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Voting for Two, Variation 2

Alignments to Content Standards: 6.RP.A


John and Will ran for 6th grade class president. There were 36 students voting. John got two votes for every vote Will got. How many more votes did John get than Will?

IM Commentary

This is the second in a series of tasks that are set in the context of a classroom election. It requires students to understand what ratios are and apply them in a context. The simple version of this question just asked how many votes each gets. This has the extra step of asking for the difference between the votes.

The problem is useful as a means of highlighting the multiple ways that one can reason about a situation involving ratios. This problem can be used to solidify students’ understanding of ratio tables or can be used to highlight how one can use unit rates to reason in a ratio context, which is explained in the solutions. Each task has some commentary or solutions that clarify some of the opportunities made available by the particular task.


Solution: Computing votes

A straightforward approach is to simply compute the number of votes each person receives and then subtract the two to find the difference. The votes are in three equal parts, two for John and one for Will. Since it is given that there are 36 votes, each part must then be $\frac13 × 36 = 12$ votes. Therefore:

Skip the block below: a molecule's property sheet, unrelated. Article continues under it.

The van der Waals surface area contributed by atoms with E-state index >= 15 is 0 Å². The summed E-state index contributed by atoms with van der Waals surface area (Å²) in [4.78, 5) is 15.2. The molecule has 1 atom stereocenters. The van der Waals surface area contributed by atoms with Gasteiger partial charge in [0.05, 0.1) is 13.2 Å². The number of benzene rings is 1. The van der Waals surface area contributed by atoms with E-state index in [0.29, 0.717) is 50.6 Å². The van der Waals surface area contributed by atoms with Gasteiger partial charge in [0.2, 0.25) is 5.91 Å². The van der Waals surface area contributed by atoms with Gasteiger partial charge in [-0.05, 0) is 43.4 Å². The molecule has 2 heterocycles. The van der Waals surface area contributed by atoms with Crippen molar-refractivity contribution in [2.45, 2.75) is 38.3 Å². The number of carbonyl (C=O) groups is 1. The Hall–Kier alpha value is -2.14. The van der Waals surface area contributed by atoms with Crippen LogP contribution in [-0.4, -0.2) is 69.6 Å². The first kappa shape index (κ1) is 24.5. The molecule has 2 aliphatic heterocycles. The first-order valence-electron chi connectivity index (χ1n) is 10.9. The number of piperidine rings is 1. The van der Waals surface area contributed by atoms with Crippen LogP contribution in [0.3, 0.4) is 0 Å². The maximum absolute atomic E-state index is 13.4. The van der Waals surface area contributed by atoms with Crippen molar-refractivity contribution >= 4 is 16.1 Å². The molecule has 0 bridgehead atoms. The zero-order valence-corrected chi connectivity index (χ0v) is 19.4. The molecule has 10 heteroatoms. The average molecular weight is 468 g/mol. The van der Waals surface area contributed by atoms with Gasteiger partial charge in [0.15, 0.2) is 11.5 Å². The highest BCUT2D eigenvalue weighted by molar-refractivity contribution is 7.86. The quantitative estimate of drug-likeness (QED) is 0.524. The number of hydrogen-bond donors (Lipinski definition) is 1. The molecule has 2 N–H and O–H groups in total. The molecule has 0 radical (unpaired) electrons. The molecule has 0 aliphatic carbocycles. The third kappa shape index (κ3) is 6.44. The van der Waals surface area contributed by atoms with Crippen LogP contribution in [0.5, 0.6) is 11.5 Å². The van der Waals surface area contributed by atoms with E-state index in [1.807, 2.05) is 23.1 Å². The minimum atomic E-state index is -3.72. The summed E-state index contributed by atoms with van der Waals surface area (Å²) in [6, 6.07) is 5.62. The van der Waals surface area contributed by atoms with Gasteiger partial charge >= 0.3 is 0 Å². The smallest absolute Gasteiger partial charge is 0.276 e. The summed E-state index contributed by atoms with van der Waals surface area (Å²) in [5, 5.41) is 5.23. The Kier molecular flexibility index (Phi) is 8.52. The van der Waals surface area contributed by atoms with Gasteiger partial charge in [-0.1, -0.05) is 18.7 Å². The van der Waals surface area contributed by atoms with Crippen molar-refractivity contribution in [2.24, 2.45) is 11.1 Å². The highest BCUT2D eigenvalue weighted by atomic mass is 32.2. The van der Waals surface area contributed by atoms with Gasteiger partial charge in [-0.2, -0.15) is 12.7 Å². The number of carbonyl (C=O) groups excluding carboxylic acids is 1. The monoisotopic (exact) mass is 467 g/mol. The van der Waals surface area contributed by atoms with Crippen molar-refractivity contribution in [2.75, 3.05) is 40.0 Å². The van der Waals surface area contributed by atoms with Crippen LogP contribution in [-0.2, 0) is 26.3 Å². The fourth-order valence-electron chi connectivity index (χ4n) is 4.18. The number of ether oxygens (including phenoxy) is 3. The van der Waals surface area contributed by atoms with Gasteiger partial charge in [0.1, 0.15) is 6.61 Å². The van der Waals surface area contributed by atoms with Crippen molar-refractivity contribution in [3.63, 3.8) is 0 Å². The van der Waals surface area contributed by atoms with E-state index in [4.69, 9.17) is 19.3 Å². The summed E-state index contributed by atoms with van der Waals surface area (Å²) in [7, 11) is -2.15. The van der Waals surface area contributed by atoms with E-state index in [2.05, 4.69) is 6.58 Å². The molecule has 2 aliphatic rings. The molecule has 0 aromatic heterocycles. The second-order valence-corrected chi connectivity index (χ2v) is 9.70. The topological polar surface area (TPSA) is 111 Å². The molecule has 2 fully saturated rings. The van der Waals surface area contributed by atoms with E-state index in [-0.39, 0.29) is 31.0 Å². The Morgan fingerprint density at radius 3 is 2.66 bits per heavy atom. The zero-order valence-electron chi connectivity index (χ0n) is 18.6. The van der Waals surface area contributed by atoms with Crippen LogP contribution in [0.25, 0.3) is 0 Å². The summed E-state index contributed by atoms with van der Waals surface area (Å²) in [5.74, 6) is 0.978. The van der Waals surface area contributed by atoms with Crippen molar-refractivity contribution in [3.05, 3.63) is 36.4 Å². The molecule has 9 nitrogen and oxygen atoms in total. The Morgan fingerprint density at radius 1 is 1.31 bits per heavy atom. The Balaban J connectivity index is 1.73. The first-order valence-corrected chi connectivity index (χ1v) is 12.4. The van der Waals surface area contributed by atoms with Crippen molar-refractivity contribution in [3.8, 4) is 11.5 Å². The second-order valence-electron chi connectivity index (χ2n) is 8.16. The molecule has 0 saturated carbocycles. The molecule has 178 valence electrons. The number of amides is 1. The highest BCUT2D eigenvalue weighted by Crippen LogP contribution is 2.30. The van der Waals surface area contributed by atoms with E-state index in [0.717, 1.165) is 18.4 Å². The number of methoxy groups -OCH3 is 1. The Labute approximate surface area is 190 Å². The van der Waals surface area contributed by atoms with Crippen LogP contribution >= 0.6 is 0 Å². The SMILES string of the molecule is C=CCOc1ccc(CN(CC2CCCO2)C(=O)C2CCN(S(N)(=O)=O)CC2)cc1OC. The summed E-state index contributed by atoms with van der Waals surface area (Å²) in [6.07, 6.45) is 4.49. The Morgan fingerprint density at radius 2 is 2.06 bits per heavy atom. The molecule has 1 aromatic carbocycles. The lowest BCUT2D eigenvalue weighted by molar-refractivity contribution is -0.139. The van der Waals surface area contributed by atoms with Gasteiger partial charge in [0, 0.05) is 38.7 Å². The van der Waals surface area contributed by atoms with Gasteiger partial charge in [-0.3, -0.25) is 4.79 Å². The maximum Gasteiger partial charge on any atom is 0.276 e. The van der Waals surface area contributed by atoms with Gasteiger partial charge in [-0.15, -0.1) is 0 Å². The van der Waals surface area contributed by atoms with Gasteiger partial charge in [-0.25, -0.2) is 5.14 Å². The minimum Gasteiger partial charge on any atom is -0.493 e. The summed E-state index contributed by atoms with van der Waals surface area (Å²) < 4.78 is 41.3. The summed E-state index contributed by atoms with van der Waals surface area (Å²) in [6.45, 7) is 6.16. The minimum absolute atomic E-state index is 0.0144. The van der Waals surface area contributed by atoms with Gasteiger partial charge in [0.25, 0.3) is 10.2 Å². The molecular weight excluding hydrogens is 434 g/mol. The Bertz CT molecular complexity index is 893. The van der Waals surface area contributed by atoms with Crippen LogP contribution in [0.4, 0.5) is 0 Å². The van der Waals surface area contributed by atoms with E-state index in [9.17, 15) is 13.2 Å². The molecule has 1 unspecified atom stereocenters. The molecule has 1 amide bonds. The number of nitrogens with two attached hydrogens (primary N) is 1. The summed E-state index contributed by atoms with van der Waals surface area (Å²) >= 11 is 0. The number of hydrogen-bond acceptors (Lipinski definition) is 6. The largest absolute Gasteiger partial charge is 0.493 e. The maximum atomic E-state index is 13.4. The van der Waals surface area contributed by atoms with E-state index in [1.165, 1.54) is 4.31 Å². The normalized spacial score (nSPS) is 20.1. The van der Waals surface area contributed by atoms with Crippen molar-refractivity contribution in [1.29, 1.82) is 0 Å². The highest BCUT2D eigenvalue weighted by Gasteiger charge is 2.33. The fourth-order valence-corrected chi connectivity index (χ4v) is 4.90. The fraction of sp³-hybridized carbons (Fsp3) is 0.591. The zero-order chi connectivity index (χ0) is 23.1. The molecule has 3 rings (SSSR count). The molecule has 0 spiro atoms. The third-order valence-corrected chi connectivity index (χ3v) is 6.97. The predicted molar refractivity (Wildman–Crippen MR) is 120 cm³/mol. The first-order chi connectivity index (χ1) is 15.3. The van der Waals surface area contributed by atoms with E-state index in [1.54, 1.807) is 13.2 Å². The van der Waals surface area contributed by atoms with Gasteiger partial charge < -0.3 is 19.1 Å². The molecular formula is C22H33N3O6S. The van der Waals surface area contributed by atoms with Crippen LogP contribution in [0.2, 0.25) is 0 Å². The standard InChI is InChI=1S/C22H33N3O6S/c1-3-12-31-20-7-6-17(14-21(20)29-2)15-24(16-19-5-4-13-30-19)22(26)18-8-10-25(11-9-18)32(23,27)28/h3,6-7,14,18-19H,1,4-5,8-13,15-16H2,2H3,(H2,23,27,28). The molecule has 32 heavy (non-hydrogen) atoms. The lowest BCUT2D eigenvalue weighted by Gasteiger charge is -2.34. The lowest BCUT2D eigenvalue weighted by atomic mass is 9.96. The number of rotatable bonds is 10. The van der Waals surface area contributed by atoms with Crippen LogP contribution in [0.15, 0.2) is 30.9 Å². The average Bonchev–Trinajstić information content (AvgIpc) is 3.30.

$2 × 12 = 24$ votes for John

$1 × 12 = 12$ votes for Will

$24 - 12 = 12$ votes difference

Solution: Applying fractions

A faster and perhaps more sophisticated approach would be to realize that with John getting $2$ of the equal shares of votes and Will getting only $1$, then John gets one whole share more than Will, or $1/3$ of the votes.

$1/3 × 36 = 12$ more votes for John.

This approach, which can probably be done without paper and pencil, avoids having to compute the votes for both candidates and subtracting.

Solution: Ratio tables

As with variation 1, a more basic approach could be taken using a ratio table. Ultimately students should be able to reason as in solutions 1 and 2, but for those students not ready for that level of abstraction, ratio tables provide an important bridge.